April 5, 2014 Last Updated 3:53 pm

* Line – Getting to the end of it!

How much thought do you give to the line you use? Jim Clohessy reckons that modern lines give you an advantage whether fishing from your dinghy or shore.

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TFred

I suppose most of us have our favourite lines. In fact, most of us do not give much thought to the lines we use once we are using our favourite, unless the unthinkable happens – you’re stuck into a good fish, you already have the net to hand, you’re even thinking about weighing and photographing your capture when suddenly the line parts and it’s all over. That sinking feeling you get when you know you have just lost a good fish is just terrible. Immediately you think about what might have been; a personal best without fail, maybe even a specimen. Now there’s a fish trailing a lure around, and all you have is another “one that got away” story for the bar. Invariably you will have a post mortem. Was it a swivel that let you down? Did your line part at a knot? Why did you not remove that frayed end section of your mainline before you began? Was it the line or the knot that gave way? Regardless of what you discover as a possible reason for failure, it’s imperative that you learn something from the ordeal and you make some change to your techniques or systems.

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Changing times

I remember Dacron! As a youngster I gathered from the boat anglers I saw going from and returning to the slipway at Guileen that you were not cool unless you had a 6/0 Penn Senator loaded with Dacron. On my first forays onto the water I used a rod and reel belonging to my father – yes it was loaded with line that now could be used in a bailer or for wrapping parcels – white braided line with a green stripe running through it – Dacron. Although best consigned to history in boat angling terms, I was surprised to see Dacron is still in popular use as a fly line backing. And before you go throwing out the last remaining Dacron in your shed you can get a new lease of life from this old line when making stinger hooks for jigs – there is life in the old Dacron yet!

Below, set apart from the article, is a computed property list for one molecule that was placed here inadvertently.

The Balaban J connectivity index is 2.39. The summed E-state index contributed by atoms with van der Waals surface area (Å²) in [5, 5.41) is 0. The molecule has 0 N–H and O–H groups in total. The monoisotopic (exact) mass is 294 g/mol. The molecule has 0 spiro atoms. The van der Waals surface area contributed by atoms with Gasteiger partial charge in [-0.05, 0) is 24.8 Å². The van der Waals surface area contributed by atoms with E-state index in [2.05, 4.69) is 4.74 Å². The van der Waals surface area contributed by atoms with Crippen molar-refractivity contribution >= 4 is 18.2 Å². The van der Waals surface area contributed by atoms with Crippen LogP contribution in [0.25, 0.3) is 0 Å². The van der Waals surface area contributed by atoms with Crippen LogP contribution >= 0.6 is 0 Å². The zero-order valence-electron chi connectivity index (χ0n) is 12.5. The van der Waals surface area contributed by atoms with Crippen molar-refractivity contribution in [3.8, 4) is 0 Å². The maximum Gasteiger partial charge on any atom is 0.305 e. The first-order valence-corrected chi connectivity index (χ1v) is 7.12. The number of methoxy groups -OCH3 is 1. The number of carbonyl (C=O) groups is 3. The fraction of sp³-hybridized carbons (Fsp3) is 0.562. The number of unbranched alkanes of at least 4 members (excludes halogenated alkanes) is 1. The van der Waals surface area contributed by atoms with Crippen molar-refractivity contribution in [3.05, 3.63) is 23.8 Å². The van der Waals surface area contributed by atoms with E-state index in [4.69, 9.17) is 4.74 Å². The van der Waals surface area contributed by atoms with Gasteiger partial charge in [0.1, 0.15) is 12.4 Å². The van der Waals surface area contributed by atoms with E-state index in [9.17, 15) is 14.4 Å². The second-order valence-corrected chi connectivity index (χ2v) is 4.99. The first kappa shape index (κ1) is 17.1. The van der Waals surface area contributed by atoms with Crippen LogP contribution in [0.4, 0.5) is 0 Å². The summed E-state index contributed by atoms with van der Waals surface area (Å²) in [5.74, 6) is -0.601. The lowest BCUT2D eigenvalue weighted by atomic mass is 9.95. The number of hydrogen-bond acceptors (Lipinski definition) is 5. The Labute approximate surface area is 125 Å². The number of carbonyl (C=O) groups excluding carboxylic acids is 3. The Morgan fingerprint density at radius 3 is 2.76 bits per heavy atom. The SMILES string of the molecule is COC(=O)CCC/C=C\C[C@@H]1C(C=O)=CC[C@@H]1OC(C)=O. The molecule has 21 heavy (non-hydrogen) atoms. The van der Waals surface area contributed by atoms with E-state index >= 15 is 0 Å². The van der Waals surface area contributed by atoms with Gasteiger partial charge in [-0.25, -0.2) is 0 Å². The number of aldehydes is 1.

Home made Stingers - Dacron is the business!

Home made Stingers – Dacron is the business!

Dacron was the mainstay for boat anglers before, and for some time after, the arrival of monofilament line. Nylon monofilament was announced to the world in 1938 by the DuPont Corporation. The first monos were not popular with anglers and it was not until more supple lines came to the market that anglers began to use mono in place of braided lines. When you think of it, anglers were happy to sacrifice sensitivity for diameter! Monofilament became the line of choice for anglers until the 90s. Over the years mono was modified and formulations changed to make variations in diameter, colour and suppleness. Mono is still the material of choice for trace making. Think about the humble spool of Amnesia. It has been around since the 60s and is still one of the most popular trace making materials available.